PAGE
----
Dog Talk Television
It’s easy to be star struck by Pat Becker’s radio, film and television career. You might have caught her performance in the movie Valley of the Dolls or seen her national PBS show The World of Dogs biography series. She even played the occasional Catwoman role in the Batman television show. But for Becker, years in the entertainment industry led to her true life’s calling—hosting Dog Talk television.
“I have a mission and a message—to teach Oklahoma dog owners how to interact with their dogs in a way that makes both of them happy,” Becker said.
Becker, who has owned more than 40 dogs in her lifetime, describes herself as, “A dog trainer, a dog advocate and a dog activist.” She’s frustrated by the number of dogs that get dumped or brought to shelters because of behavior problems—when a little time and understanding would solve these problems.
“I can teach you better ways to control your puppy or to get your dog to walk beside you happily,” Becker said. “You don’t have to be a professional trainer to have a good relationship with your dog.”
During her weekly television show, Becker interviews dog owners and organizations about issues ranging from spaying and neutering to basic obedience. She often showcases agility sports, canine community helpers and new products to improve pet owners’ lives.
It’s an understatement to say that Dog Talk is a labor of love. Nearly every Saturday, Becker converts her home into an in-house television studio. Between crew members, a host of volunteers, and a steady string of guests—it’s not uncommon for 50 people to be on the set of the live filming, plus dogs.
It’s far from the chaos one might expect, however. Becker has developed a format to make everyone feel comfortable coming into her home, including the animals. Each human and canine is greeted at the door by two volunteers, Robin Chipman and Pat Kelly, whose jobs are to orient the guests.
“Hi,” Robin says, “You’re scheduled to go on at 10:00. Until then, make yourself comfortable. We have snacks here in the atrium.”
“Would you like a tour of the house?” Pat asks. “There is some lovely art to look at, or you may visit the garden out back until your time slot. Here, let me introduce you to some of the other folks here.”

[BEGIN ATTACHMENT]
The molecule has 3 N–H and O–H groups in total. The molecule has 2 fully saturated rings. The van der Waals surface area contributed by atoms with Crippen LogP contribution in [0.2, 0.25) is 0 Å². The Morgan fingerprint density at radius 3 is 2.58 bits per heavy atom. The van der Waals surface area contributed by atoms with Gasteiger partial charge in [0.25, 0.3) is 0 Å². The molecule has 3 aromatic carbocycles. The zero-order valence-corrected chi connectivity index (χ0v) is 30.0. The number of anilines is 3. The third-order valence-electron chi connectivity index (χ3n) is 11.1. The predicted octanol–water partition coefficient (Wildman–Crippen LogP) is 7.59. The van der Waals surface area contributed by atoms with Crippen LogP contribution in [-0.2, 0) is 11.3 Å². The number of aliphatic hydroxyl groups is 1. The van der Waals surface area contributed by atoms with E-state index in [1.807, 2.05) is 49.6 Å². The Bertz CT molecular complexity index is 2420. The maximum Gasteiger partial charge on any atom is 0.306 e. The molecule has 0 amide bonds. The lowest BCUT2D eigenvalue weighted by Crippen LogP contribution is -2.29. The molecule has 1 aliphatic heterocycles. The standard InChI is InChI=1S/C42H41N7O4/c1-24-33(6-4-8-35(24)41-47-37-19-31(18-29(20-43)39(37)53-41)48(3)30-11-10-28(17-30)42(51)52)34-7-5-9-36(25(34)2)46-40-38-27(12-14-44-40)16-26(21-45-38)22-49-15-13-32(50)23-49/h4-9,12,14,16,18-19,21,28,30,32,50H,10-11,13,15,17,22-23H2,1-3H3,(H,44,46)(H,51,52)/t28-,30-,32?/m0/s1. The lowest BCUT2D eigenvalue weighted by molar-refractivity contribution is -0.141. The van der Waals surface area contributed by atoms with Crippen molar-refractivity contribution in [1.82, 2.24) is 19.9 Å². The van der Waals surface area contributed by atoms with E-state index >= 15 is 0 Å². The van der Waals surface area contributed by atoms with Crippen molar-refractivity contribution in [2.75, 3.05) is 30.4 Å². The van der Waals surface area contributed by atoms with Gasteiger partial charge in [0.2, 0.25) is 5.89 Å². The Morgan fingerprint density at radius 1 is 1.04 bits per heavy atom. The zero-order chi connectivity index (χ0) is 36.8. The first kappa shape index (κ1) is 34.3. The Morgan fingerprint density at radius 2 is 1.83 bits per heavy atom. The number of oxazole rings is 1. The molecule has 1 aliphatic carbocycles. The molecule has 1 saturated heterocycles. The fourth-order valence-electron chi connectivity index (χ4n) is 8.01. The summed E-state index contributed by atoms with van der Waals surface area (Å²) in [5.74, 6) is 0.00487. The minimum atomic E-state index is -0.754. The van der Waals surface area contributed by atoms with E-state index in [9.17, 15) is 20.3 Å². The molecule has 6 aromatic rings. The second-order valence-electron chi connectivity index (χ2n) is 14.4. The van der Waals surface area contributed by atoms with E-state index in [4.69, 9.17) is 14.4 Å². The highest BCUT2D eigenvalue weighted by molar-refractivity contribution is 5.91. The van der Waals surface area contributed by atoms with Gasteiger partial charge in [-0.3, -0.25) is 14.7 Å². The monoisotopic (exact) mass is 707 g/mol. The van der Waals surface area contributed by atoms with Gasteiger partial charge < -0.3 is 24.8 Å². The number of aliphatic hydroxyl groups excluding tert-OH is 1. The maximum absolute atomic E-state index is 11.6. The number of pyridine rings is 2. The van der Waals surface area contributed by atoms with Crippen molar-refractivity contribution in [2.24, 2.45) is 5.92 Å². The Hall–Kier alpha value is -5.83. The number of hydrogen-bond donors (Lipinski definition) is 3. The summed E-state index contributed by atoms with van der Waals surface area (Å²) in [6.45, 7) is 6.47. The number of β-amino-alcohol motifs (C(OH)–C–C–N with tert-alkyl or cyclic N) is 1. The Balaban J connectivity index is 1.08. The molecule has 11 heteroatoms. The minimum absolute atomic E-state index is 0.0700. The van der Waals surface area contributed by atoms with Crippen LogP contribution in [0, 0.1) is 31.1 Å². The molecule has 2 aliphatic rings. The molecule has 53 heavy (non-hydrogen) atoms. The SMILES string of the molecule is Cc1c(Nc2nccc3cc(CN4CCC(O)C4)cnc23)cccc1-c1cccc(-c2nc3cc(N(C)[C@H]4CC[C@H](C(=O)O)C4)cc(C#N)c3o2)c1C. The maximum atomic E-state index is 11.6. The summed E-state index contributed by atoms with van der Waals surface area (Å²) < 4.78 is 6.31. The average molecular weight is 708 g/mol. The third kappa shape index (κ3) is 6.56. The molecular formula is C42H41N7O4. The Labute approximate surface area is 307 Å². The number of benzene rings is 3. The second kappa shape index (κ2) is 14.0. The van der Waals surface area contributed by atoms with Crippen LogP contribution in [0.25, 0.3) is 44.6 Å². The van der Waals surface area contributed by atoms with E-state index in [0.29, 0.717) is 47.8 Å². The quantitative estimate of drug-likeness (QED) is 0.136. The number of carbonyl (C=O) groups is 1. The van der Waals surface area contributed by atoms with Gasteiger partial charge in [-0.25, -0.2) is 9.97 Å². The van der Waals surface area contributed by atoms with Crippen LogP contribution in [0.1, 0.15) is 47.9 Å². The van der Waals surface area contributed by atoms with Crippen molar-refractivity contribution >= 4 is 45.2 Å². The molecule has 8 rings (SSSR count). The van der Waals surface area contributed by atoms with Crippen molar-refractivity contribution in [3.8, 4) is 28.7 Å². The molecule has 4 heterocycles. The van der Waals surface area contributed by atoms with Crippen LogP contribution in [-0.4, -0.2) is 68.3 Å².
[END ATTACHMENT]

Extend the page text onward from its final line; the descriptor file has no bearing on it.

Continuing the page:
The goal is for guests to relax and the dogs to become oriented to the house before filming. Amongst the snacking, touring and visiting, various dogs and their owners go in and out of the upstairs studio where Michelle Seachrist orchestrates guests and JaNiece Cranmer manages the brightly lit film set.
“Regrettably, for my husband, the studio used to be his billiard room,” Becker said with a laugh. “But I needed a place to shoot, so I evacuated his things and installed equipment and lights.”
Becker repurposed the billiard room because Dog Talk television’s previous station was sold, ending her show, but the film crew decided that the show was too important to discontinue.
“All these good people came together and said, ‘Let’s keep this going,’ even though we had no place to go and no place to shoot. I couldn’t be more grateful to them.”
Becker, who enjoys dogs and people, keeps the show moving at a lively pace. After years as a radio host on KTOK, she knows that “dead air” is a sure way to lose listeners and viewers.
“Sometimes the most confident, articulate people freeze up when the camera goes on, so I have to work to bring out the best in them,” Becker said. “I have to listen so closely to the guests, respond to them, and keep an eye on the time.”
To add more pressure, the interview portions are aired just as they are filmed, with no editing or polishing. Fortunately, being in the spotlight is a comfort zone for Becker, who began her show business career as a model and a singer when she was still a teenager. She sang in musicals, big bands and nightclubs, and eventually toured internationally for the William Morris Agency in New York.
“I once auditioned for the Ed Sullivan Show. They said I was pretty and a good singer, but the girl who auditioned right after me was Barbara Streisand—so I lost that one pretty quick!”
The audition that shaped Becker’s career was a television show called Hollywood Talent Scouts. Much like The Voice, famous actors sponsored singers in a talent competition. Actor Glenn Ford sponsored Becker, and afterward, she was hired by 20th Century Fox. She was cast in minor roles for various movies, including A Guide for the Married Man and Star!
To Becker’s chagrin, she receives the most attention for her occasional, if reluctant, role as Catwoman in the Batman television series. “I wanted to be considered a serious film actress. Batman was television. It was so campy and unsophisticated. I thought Catwoman’s character was an old woman, and I was young.” Becker laughed. “Now I can look back at how silly I was. That producer went on to make millions, and Batman is the show that sticks to me like glue.”
But Dog Talk is the show Becker really wants to be known for. She invests an enormous amount of time preparing for each week’s show and regrets that she doesn’t have the airtime to dig deeper into topics.
“This show is the combined effort of a lot of technical and artistic people who stuck with me,” Becker said. “We’re on a mission to help people learn about dogs so that they can enjoy a happy life together.”
Watch Dog Talk at 8am on Saturdays on KAUT Freedom 43 or YouTube.